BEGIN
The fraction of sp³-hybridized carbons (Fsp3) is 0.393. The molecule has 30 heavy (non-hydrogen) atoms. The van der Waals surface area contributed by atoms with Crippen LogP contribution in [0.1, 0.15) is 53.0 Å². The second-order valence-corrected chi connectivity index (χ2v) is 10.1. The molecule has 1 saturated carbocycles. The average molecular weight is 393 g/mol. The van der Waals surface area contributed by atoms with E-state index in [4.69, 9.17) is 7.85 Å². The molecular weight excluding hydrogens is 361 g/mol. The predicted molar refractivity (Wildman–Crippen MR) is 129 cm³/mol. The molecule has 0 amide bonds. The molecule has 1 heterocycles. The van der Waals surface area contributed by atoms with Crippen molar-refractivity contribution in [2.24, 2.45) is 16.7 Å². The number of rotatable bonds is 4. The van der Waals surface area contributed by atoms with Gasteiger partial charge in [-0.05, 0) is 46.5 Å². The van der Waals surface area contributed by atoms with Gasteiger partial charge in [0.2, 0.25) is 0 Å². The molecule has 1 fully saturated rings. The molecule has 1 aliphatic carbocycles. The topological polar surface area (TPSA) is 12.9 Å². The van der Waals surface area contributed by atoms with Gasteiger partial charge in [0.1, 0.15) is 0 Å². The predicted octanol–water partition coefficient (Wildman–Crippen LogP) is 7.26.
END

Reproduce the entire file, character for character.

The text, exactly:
The fraction of sp³-hybridized carbons (Fsp3) is 0.393. The molecule has 30 heavy (non-hydrogen) atoms. The van der Waals surface area contributed by atoms with Crippen LogP contribution in [0.1, 0.15) is 53.0 Å². The second-order valence-corrected chi connectivity index (χ2v) is 10.1. The molecule has 1 saturated carbocycles. The average molecular weight is 393 g/mol. The van der Waals surface area contributed by atoms with E-state index in [4.69, 9.17) is 7.85 Å². The molecular weight excluding hydrogens is 361 g/mol. The predicted molar refractivity (Wildman–Crippen MR) is 129 cm³/mol. The molecule has 0 amide bonds. The molecule has 1 heterocycles. The van der Waals surface area contributed by atoms with Crippen molar-refractivity contribution in [2.24, 2.45) is 16.7 Å². The number of rotatable bonds is 4. The van der Waals surface area contributed by atoms with Gasteiger partial charge in [-0.05, 0) is 46.5 Å². The van der Waals surface area contributed by atoms with Gasteiger partial charge in [0.2, 0.25) is 0 Å². The molecule has 1 fully saturated rings. The molecule has 1 aliphatic carbocycles. The topological polar surface area (TPSA) is 12.9 Å². The van der Waals surface area contributed by atoms with Gasteiger partial charge in [0.1, 0.15) is 0 Å². The predicted octanol–water partition coefficient (Wildman–Crippen LogP) is 7.26.